Spellington diary - Entry 5

Spellington diary - Entry 5

It is really hard to make an impact in the Play Store, let alone stand out among the myriad, literally millions of existing apps.

I believe Spellington is a nice app. Snappy, good looking, and more importantly, useful. Introspecting into the app, I found some huge improvement opportunities.

Text to speech

The most important improvement opportunity the text to speech engine. While the browser version of the game has a great text to speech engine, the one bundled in most Android devices, specially medium/low end or older ones is not as good. For example, my 2016 samsung tablet sounds brutal for US accent, while the UK one is ok-ish. Worst of all is that some letter pronunciation, like j and g, are not correct, which is terrible.

TL;DR the core functionality the app relies on is text to speech, and it was not even fine. To fix this, I have used some AI. Google's Wavenet 2 has resulted to be a fantastic tool to synthesize all in-game words. A single script allowed me to build the sounds in roughly 5 minutes (granted that google has a rate limiter of 1000 requests per minute).

The app now ships with 1841 high quality sounds in three english accents being those US, UK and India. The quality of the sound as improved 100x at the cost of adding 20Mb to the application bundle. Other drawback is that custom lists don't benefit from pre-recorded sounds, but this could be a nice premium feature (if such a version ever gets to exist).

Spelling Lists Navigation

Another improvement opportunity is each grade's spelling list navigation system. While I originally though the lists looked great, and in fact they did with that candy-cotton look, I did not realise they posed a clunky clustering mechanism. I decided to group the contents in a more meaningful way, where kind-alike lists get clustered together with a homogeneous color. The result is that I don't need to read each list anymore to know what they are about. Here is a before and after:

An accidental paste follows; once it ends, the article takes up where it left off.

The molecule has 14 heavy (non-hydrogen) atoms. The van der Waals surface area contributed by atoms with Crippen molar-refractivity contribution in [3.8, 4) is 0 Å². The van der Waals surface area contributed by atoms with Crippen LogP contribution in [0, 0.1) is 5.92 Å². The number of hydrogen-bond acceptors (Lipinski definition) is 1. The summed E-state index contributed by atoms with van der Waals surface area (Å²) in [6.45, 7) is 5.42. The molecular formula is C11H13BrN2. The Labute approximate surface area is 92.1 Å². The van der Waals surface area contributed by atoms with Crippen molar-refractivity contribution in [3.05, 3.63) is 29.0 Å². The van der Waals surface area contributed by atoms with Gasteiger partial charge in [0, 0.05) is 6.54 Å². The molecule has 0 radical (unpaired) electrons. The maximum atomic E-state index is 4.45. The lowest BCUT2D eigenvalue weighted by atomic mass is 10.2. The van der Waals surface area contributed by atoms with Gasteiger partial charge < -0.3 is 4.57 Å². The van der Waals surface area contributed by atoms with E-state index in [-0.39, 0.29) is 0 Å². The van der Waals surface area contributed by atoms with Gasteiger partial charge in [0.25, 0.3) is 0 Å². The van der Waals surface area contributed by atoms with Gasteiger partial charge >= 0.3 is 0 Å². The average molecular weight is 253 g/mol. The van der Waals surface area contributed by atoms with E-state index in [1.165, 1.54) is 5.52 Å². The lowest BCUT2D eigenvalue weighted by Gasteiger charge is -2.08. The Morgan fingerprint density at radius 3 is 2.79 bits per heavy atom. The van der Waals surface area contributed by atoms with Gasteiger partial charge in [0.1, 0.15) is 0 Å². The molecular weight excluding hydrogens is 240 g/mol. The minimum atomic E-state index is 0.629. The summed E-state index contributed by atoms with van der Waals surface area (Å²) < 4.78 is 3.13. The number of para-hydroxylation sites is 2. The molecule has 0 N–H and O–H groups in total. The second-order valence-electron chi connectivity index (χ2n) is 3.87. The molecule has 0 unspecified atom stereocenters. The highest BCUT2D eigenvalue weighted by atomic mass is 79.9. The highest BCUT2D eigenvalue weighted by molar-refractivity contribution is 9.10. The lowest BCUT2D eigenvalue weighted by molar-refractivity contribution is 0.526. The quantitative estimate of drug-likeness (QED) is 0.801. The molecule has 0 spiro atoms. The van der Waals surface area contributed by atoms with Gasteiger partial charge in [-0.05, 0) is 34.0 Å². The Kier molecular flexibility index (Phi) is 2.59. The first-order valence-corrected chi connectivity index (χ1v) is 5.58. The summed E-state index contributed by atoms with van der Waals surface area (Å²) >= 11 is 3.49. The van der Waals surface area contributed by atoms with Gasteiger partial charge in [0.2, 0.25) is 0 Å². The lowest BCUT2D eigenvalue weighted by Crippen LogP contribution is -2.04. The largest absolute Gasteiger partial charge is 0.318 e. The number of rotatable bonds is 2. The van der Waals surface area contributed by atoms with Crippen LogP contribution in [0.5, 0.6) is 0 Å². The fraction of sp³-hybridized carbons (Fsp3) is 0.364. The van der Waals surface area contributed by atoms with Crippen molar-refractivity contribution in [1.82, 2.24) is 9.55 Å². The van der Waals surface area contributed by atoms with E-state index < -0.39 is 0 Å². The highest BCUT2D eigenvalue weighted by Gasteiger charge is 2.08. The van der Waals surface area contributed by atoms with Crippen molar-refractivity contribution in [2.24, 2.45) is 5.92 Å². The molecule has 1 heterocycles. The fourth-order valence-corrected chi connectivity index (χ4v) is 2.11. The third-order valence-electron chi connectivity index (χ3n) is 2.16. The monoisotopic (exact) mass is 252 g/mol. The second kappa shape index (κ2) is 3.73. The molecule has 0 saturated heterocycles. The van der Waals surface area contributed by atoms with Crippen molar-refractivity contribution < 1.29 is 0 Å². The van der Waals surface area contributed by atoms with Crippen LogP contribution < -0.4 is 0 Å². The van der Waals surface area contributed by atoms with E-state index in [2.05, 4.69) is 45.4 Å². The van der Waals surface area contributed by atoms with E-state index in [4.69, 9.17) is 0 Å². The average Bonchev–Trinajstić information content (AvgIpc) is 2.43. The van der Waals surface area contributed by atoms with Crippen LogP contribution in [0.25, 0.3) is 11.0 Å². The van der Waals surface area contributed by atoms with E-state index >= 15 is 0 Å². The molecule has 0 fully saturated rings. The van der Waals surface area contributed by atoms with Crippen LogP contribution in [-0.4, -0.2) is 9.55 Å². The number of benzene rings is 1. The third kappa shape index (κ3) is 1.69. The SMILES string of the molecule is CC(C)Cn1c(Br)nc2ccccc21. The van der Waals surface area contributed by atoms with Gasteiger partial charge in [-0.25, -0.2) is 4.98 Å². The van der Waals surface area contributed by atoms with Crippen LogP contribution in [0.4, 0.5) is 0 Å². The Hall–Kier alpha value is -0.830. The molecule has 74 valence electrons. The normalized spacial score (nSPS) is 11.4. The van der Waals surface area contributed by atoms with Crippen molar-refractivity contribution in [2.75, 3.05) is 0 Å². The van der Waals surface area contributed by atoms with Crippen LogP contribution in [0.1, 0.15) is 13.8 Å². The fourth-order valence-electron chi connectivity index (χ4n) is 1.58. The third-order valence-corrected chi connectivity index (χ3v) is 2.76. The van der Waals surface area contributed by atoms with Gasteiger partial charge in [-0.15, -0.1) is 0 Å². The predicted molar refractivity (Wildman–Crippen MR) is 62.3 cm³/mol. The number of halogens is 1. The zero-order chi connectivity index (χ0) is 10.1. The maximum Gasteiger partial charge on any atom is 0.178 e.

Grade selection menu

Less important than fixing grade list selection, was the grade selection screen itself. Grade selection is the first screen the user would see. While making the analogy of planets as grades made sense, the screen layout itself was hard to get in one sight. The user needed to go find what each planet was meant for. The background was dark, though it had an animated star field (more space type decorations). But most importantly, It did not scale well. If I wanted to add any other type of in-game activity, I'd have had a hard time.

For that reasons, I decided to go with a radically different approach: bright colors, and the least effort possible to identify the contents, e.g. well aligned elements, swipe gestures, card background animations, etc. It now feels more natural and I could add new activities just by adding newer cards. Judge by yourselves:

Would love to know your thoughts.

Thanks for reading.